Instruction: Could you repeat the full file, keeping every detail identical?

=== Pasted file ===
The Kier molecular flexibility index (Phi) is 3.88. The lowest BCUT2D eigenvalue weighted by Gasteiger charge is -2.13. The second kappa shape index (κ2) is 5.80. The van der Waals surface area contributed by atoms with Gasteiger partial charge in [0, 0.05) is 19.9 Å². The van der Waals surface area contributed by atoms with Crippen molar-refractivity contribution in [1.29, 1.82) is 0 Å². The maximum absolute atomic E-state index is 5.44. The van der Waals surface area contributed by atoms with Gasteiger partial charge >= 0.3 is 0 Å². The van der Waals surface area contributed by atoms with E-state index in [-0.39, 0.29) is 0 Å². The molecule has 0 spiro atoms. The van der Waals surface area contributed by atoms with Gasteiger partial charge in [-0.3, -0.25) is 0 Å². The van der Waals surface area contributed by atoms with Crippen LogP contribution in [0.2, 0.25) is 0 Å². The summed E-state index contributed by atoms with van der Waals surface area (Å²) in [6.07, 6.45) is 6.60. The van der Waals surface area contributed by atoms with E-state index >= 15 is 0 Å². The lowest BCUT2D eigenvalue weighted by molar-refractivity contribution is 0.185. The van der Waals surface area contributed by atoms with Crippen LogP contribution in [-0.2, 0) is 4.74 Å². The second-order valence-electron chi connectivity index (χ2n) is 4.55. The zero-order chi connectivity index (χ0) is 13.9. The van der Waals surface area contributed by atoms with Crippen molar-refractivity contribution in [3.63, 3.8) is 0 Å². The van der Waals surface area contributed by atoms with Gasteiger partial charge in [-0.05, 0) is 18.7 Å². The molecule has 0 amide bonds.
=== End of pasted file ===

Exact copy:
The Kier molecular flexibility index (Phi) is 3.88. The lowest BCUT2D eigenvalue weighted by Gasteiger charge is -2.13. The second kappa shape index (κ2) is 5.80. The van der Waals surface area contributed by atoms with Gasteiger partial charge in [0, 0.05) is 19.9 Å². The van der Waals surface area contributed by atoms with Crippen molar-refractivity contribution in [1.29, 1.82) is 0 Å². The maximum absolute atomic E-state index is 5.44. The van der Waals surface area contributed by atoms with Gasteiger partial charge >= 0.3 is 0 Å². The van der Waals surface area contributed by atoms with E-state index in [-0.39, 0.29) is 0 Å². The molecule has 0 spiro atoms. The van der Waals surface area contributed by atoms with Gasteiger partial charge in [-0.3, -0.25) is 0 Å². The van der Waals surface area contributed by atoms with Crippen LogP contribution in [0.2, 0.25) is 0 Å². The summed E-state index contributed by atoms with van der Waals surface area (Å²) in [6.07, 6.45) is 6.60. The van der Waals surface area contributed by atoms with E-state index >= 15 is 0 Å². The lowest BCUT2D eigenvalue weighted by molar-refractivity contribution is 0.185. The van der Waals surface area contributed by atoms with Crippen LogP contribution in [-0.2, 0) is 4.74 Å². The second-order valence-electron chi connectivity index (χ2n) is 4.55. The zero-order chi connectivity index (χ0) is 13.9. The van der Waals surface area contributed by atoms with Crippen molar-refractivity contribution in [3.63, 3.8) is 0 Å². The van der Waals surface area contributed by atoms with Gasteiger partial charge in [-0.05, 0) is 18.7 Å². The molecule has 0 amide bonds.